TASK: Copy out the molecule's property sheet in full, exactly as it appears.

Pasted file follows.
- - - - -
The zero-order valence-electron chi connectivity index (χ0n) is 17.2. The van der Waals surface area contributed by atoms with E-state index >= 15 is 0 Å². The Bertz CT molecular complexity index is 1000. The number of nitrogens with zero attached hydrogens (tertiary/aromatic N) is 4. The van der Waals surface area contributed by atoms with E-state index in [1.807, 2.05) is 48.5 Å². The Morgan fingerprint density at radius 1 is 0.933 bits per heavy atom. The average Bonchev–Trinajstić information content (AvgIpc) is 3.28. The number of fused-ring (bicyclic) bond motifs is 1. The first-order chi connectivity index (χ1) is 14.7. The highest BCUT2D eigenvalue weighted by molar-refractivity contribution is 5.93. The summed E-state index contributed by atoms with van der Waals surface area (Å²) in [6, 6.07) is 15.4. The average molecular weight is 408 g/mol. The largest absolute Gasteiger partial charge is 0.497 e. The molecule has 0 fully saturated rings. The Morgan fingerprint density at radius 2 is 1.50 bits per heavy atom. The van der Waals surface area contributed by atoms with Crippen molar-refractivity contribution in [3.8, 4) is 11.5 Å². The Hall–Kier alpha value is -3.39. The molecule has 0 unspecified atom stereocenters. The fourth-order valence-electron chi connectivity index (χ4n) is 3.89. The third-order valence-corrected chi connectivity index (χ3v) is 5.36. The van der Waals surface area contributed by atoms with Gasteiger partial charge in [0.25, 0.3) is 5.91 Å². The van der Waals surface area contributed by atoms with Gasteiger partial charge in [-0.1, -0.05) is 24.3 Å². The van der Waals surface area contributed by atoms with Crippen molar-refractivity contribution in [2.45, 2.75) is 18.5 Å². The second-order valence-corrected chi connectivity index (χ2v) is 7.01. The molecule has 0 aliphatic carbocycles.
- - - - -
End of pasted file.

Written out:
The zero-order valence-electron chi connectivity index (χ0n) is 17.2. The van der Waals surface area contributed by atoms with E-state index >= 15 is 0 Å². The Bertz CT molecular complexity index is 1000. The number of nitrogens with zero attached hydrogens (tertiary/aromatic N) is 4. The van der Waals surface area contributed by atoms with E-state index in [1.807, 2.05) is 48.5 Å². The Morgan fingerprint density at radius 1 is 0.933 bits per heavy atom. The average Bonchev–Trinajstić information content (AvgIpc) is 3.28. The number of fused-ring (bicyclic) bond motifs is 1. The first-order chi connectivity index (χ1) is 14.7. The highest BCUT2D eigenvalue weighted by molar-refractivity contribution is 5.93. The summed E-state index contributed by atoms with van der Waals surface area (Å²) in [6, 6.07) is 15.4. The average molecular weight is 408 g/mol. The largest absolute Gasteiger partial charge is 0.497 e. The molecule has 0 fully saturated rings. The Morgan fingerprint density at radius 2 is 1.50 bits per heavy atom. The van der Waals surface area contributed by atoms with Crippen molar-refractivity contribution in [3.8, 4) is 11.5 Å². The Hall–Kier alpha value is -3.39. The molecule has 0 unspecified atom stereocenters. The fourth-order valence-electron chi connectivity index (χ4n) is 3.89. The third-order valence-corrected chi connectivity index (χ3v) is 5.36. The van der Waals surface area contributed by atoms with Gasteiger partial charge in [0.25, 0.3) is 5.91 Å². The van der Waals surface area contributed by atoms with Gasteiger partial charge in [-0.1, -0.05) is 24.3 Å². The van der Waals surface area contributed by atoms with Crippen molar-refractivity contribution in [2.45, 2.75) is 18.5 Å². The second-order valence-corrected chi connectivity index (χ2v) is 7.01. The molecule has 0 aliphatic carbocycles.